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TABLE OF PAY, SUBSISTENCE, FORAGE, &0.-(Continued.)

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Officers of Artillery and Infantry.
Colonel..
Lieutenant-Colonel.
Major...
Captain...
First Lientenant..
Second Lieutenant..
Brevet Second Lieutenant...
Adjutant, in addition to pay, &c., of Lieut..
Regʻl Quartermaster, in addition to pay, &c., of

95 00
SO 00
70 00
CO 00
50 00
45 00
45 00
10 00

4
4
4
4

54 00
45 00
36 00
36 00
86 00
86 00
86 00

47 00 196 00 47 00 172 00 47 00 158 00 23 50 119 50 23 50 109 50 23 50 104 50 23 50 104 50

1

Lieutenant..

10 00 10 00

10 00

1. The officer in command of a company is allowed $10 per month for the responsibility of clothing, arms, and accontrements.-Act March 2, 1927, Sec. 2.

2. Every commissioned officer below the rank of Brigadier-General is entitled to one ad. ditional ration per day for every five years' service.

8. Paymaster's clerks, $700 per annum, and 75 cents per day when actually on duty.
4. Chaplains in arıny, $10 to $60 per month and four rations a day.
5. Chaplains in volunteers, same as captain of cavalry,

17

PAY OF NON-COMMISSIONED OFFICERS AND PRIVATES.

CAVALRY, AND MOUNTED RIFLEMEN.
Per Month.

Per Month. Sergeant Major.... .$21 | Corporal

.$14 Quartermaster-Sergeant, 21 Bugler....

13 Chief Bugler.. 21 Farrier

18 First Sergeant.. 20 | Private

13 Sergeant ...

ARTILLERY AND INFANTRY. Sergeant-Major...... $21 | Ordnance Sergeant..

.$34 Quartermaster-Sergeant. 21 Corporal......

13 Chief Musician. ... 21 Artificer of Artillery.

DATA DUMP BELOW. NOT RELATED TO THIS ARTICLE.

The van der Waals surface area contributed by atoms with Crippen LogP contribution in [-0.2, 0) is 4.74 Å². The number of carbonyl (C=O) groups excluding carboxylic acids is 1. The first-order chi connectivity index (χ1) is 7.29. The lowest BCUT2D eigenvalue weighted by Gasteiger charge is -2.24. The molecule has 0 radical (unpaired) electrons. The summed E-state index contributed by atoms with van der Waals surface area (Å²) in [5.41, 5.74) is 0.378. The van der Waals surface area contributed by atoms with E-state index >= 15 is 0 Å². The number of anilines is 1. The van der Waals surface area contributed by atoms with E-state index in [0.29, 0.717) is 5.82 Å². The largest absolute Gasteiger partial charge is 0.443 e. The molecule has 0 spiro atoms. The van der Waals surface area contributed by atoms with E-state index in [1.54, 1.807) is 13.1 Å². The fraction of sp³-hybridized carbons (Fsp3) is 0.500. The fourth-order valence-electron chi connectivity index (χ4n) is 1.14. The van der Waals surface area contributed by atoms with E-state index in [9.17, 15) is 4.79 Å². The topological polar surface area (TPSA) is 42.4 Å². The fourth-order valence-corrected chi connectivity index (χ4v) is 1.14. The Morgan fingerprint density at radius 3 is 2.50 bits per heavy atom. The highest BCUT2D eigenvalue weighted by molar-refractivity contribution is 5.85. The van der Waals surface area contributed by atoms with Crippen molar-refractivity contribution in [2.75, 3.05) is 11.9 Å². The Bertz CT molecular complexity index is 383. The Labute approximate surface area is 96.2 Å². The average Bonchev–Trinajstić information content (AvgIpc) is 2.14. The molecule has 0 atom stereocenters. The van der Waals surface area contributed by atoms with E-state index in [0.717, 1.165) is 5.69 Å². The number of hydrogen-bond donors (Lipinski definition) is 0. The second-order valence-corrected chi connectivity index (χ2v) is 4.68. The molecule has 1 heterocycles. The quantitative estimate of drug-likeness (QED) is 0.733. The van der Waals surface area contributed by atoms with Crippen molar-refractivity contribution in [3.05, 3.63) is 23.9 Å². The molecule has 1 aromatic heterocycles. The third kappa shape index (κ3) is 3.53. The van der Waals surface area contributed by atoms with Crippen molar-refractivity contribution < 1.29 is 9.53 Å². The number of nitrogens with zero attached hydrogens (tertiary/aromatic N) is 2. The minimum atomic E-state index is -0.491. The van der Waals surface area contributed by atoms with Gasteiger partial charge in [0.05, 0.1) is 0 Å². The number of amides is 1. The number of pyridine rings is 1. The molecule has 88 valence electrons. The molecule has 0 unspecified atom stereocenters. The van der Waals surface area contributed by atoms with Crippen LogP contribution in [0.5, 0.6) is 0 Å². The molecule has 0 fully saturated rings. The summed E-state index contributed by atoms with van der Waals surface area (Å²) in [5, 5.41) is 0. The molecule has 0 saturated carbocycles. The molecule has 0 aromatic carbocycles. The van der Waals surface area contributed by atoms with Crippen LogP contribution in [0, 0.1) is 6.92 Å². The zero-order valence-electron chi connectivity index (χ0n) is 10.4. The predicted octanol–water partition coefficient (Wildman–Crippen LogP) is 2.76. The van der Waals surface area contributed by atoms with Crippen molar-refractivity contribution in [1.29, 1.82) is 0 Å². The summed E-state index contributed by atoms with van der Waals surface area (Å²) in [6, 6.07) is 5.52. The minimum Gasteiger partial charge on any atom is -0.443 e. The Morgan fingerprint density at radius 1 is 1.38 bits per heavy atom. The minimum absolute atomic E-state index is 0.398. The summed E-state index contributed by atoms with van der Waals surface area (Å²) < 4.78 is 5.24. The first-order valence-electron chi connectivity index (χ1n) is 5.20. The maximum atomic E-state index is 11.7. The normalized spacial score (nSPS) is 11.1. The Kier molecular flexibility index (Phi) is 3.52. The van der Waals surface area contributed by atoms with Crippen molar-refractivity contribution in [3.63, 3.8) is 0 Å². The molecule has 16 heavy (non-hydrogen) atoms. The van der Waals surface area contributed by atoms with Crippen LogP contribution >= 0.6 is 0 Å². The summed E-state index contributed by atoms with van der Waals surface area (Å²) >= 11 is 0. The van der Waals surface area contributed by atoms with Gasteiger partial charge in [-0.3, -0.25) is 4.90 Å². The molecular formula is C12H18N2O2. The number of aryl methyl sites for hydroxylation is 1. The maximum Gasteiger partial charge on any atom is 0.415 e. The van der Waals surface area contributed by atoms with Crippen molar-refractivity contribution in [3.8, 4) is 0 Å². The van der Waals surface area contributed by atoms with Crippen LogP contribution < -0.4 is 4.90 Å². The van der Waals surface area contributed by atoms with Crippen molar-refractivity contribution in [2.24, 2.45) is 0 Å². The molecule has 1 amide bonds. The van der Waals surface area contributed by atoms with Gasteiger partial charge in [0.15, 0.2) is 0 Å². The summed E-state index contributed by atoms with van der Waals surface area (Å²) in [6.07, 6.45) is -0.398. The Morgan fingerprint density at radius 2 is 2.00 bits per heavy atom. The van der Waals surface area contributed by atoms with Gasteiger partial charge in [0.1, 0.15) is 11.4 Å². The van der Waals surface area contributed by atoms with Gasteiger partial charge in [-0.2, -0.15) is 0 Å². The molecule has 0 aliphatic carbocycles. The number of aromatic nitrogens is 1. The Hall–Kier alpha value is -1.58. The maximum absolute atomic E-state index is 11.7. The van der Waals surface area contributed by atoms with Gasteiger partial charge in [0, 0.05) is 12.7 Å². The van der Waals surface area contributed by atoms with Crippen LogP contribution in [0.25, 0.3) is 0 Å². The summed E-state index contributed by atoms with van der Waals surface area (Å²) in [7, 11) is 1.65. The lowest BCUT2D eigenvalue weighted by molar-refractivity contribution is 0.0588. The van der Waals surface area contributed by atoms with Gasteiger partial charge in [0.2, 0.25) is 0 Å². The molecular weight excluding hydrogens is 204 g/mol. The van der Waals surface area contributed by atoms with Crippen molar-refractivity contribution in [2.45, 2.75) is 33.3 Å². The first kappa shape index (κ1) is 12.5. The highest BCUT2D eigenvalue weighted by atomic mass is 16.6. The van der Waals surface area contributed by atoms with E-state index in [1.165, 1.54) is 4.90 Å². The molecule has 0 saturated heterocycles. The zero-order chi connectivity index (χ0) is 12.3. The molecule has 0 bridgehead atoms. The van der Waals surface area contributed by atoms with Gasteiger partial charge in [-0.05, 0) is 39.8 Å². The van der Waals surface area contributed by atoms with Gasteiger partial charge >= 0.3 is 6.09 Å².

15 First Sergeant.. 20 Musician ..

12 Sergeant. 17 | Private ...

13 SAPPERS, MINERS, AND PONTONIERS. Sergeant

.$34 | Private (second class)... . $13 Corporal.. 20 Musician.

12 Private (first class)... 17 African under-cooks.

7

HOSPITAL DEPARTMENT.

Medical Cadets......

.$30 | Hospital Steward (second class). . . $20 Hospital Steward (first class). .... 22 Matron .....

6 Female Nurses, 40 cents a day and one ration.

*

The last act of Congress which granted bounty land was approved 3d March, 1855, and does not confer its benefits on any soldiers for services rendered since that date. There is no law granting bounty land to any person for services rendered in the war of 1861 ; but all soldiers are entitled to the benefits of the Homestead Law,* and may locate 160 acres of land on any of the lands belonging to the Government for sale at a dollar and a quarter per acre, and acquire a title to it by living on the same and cultivating it for five years. The discharge of a soldier is of no use to any other person. Soldiers cannot transfer any right to bounty or arrears of pay or any other claim whatever by selling their discharges, and no one who knows what he is doing will buy such discharges except as waste paper.t

* Act of Congress, approved May 30th, 1862. + See. B, Opin., p. 237.

A pensioner cannot pledge or mortgage his pension, or sell it. Such contracts are illegal, and the person so advancing money acquires no right whatever to the pension. This is the law, and is meant to protect pensioners from sharpers. *